On Thursday, leaders and members of Alpha Kappa Alpha Inc. joined administrators from The University of Tulsa to plant and dedicate a tree in honor of the first National Pan-Hellenic Council sorority founded at TU. Many members of AKA are in Tulsa this week for the 93rd Mid-Western Regional Conference focusing on the city’s historic Black Wall Street.
“We wanted to make sure Alpha Kappa Alpha’s presence was always visible,” said Lindsay Echols, a leader for the AKA Mid-Western Region. “We are extremely excited to work together in partnership with The University of Tulsa.”
AKA is an international service organization founded on the campus of Howard University in Washington, D.C., in 1908. It is the oldest Greek-letter organization established by African American college-educated women. The Theta Xi chapter began at TU on March 2, 1974.
“Next year will be 50 years since we chartered this chapter,” said Cheryl Ceasar (BS ’75). “We were small in number, but we were mighty.”
TU President Brad R. Carson welcomed the attendees who came from far and near. “This tree will be a permanent reminder of the presence of AKA and ‘Divine Nine,’” he said, referring to the historically Black sororities and fraternities. “When we plant a tree, we honor those who have come before us. As it grows and blossoms, it will remind us of the potential of young people, changing their lives.”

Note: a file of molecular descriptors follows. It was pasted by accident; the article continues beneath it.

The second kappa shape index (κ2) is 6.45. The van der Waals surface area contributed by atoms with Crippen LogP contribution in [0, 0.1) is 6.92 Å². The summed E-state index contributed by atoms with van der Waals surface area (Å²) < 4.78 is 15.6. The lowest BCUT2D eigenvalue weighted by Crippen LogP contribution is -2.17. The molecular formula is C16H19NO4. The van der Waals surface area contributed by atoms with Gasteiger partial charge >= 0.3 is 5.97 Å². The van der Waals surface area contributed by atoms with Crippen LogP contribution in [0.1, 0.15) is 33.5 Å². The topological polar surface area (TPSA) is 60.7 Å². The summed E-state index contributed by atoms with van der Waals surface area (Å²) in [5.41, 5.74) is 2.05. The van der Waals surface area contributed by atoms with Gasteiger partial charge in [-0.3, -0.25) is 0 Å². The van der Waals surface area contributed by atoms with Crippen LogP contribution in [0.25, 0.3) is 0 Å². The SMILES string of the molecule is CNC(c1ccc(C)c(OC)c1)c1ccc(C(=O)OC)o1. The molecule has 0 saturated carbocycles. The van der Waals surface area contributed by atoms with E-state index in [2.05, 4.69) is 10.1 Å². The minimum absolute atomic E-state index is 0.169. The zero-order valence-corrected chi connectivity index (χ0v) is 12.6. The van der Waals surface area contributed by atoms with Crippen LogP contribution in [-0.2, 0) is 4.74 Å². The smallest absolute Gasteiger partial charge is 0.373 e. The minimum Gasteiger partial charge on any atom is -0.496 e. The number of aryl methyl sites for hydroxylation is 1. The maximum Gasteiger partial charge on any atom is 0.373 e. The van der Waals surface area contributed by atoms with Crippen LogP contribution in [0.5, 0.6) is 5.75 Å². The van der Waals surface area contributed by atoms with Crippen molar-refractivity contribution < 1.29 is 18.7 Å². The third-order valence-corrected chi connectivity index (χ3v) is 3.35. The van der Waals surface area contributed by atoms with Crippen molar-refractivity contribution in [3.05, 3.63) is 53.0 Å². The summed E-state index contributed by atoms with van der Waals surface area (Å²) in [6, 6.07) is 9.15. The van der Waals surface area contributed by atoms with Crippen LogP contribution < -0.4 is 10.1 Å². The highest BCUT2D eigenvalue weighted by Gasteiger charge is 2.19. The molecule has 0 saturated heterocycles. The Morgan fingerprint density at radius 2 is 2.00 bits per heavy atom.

The tree, which was planted along Sorority Row next to TU’s Office for Diversity, Equity and Inclusion, honors the enduring, sustainable relationship between the university and AKA. A redbud tree was selected because it uniquely represents the deep-rooted relationship: The redbud is Oklahoma’s state tree and blooms pink flowers with green leaves, which are AKA’s colors.
“College is a journey. You are here to enhance yourself, to explore, find who you are. We know that is all made possible with a sense of community, and that’s what the members of Theta Xi do for The University of Tulsa,” said Christina Armstrong (BSBA ’12). “My hope is that this tree remains a symbol for all students at The University of Tulsa.”
Membership in historically Black sororities and fraternities has been relatively low at TU, but administrators seek to increase numbers of underrepresented populations in groups across campus.
“This ceremony and the planting of this commemorative tree is long overdue,” said Will DeViney, TU’s Greek life coordinator. “Visibility is an essential part of raising awareness for our NPHC organizations. I hope this is just the beginning of growth and expansion for our NPHC community at TU.”